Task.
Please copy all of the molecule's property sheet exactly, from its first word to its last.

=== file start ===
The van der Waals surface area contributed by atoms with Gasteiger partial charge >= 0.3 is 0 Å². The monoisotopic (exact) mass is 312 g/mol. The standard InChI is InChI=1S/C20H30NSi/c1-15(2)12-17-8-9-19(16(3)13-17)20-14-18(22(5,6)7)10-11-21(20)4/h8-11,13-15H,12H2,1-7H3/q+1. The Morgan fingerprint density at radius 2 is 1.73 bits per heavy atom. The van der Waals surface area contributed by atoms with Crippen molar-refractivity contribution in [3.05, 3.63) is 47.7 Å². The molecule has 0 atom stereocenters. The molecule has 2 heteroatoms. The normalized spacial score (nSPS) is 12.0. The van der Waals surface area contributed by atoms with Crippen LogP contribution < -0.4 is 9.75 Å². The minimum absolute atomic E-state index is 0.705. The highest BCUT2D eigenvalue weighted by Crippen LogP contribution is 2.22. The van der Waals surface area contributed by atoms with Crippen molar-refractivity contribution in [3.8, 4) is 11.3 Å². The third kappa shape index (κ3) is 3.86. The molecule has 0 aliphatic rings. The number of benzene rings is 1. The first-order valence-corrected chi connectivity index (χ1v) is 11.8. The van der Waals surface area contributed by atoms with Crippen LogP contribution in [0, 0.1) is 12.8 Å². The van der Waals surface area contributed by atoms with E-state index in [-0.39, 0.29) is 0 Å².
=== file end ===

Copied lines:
The van der Waals surface area contributed by atoms with Gasteiger partial charge >= 0.3 is 0 Å². The monoisotopic (exact) mass is 312 g/mol. The standard InChI is InChI=1S/C20H30NSi/c1-15(2)12-17-8-9-19(16(3)13-17)20-14-18(22(5,6)7)10-11-21(20)4/h8-11,13-15H,12H2,1-7H3/q+1. The Morgan fingerprint density at radius 2 is 1.73 bits per heavy atom. The van der Waals surface area contributed by atoms with Crippen molar-refractivity contribution in [3.05, 3.63) is 47.7 Å². The molecule has 0 atom stereocenters. The molecule has 2 heteroatoms. The normalized spacial score (nSPS) is 12.0. The van der Waals surface area contributed by atoms with Crippen LogP contribution < -0.4 is 9.75 Å². The minimum absolute atomic E-state index is 0.705. The highest BCUT2D eigenvalue weighted by Crippen LogP contribution is 2.22. The van der Waals surface area contributed by atoms with Crippen molar-refractivity contribution in [3.8, 4) is 11.3 Å². The third kappa shape index (κ3) is 3.86. The molecule has 0 aliphatic rings. The number of benzene rings is 1. The first-order valence-corrected chi connectivity index (χ1v) is 11.8. The van der Waals surface area contributed by atoms with Crippen LogP contribution in [0, 0.1) is 12.8 Å². The van der Waals surface area contributed by atoms with E-state index in [-0.39, 0.29) is 0 Å².